Let’s take a look at a common workplace problem, and assess where intersectional issues are often ignored. We will walk through different levels of action, as we know that change must be implemented from the personal level to the policy/processes level to be effective. As you read through the examples, think about a DEI issue in your workstream that you’d like to unpack alongside ours, and fill out the corresponding questions. 

Example Problem Statement: A company has invested a lot of time into recruiting people from marginalized backgrounds, but has found that many leave within the first year because they do not feel safe or supported in the work environment. 

Your Workplace Problem Statement_______________________________________________

Example Reflection Questions: What might be causing this company’s retention problem? How might promotions and evaluation processes play a role? What is the impact on marginalized communities? 

Your Workplace Reflection Questions: _____________________________________________

1. Personal Level: Let’s take an example scenario in this company: Hassan, a Muslim Trans Man comes to his manager Debbie about an issue he’s having with a client who continues to misgender him. Debbie suggests “Just remind the client to use your pronouns!” Hassan finds that the client becomes very fearful and defensive whenever he speaks up about it. Hassan starts avoiding meetings with this client. When his manager Debbie does performance reviews, he is marked as “deficient” in the area of commitment because he has missed so many important client meetings.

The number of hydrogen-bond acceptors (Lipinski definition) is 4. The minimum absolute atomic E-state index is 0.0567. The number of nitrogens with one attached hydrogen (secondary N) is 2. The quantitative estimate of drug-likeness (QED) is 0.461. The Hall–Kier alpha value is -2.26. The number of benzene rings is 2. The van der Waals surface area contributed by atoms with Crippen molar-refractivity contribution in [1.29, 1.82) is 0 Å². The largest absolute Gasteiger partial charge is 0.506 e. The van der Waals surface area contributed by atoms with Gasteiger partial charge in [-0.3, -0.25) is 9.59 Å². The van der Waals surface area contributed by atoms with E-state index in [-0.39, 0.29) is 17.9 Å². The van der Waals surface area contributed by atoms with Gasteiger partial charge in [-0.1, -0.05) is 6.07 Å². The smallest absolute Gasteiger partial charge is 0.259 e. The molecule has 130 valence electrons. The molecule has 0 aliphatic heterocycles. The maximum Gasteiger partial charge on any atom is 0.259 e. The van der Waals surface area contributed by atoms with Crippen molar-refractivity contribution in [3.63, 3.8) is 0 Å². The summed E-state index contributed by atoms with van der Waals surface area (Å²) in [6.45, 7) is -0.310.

Due to Debbie’s limited understanding of the intersections of being a Muslim and Transgender person, Debbie was not able to see the structural barriers that exist for Hassan in the organization. She does not take the time to observe how Hassan likely is experiencing Cissexism which is compounded by this client’s Islamophobic reactions. While Hassan is forced to advocate for himself just to receive basic respect as a Trans person, the client’s irrational fear of Muslims being dangerous makes Hassan’s experience unique in that he actually cannot advocate for himself because it is interpreted as threatening. In this case, Debbie as the manager needs support developing her personal inclusion practice to see that it is the organization’s responsibility to ensure the safety of their clients and that Hassan’s actions did not result from a lack of commitment. By investing in her learning journey, she will be able to see beyond a single inclusion issue and consider that LGBTQ+ people’s needs will be different depending on their race and religion.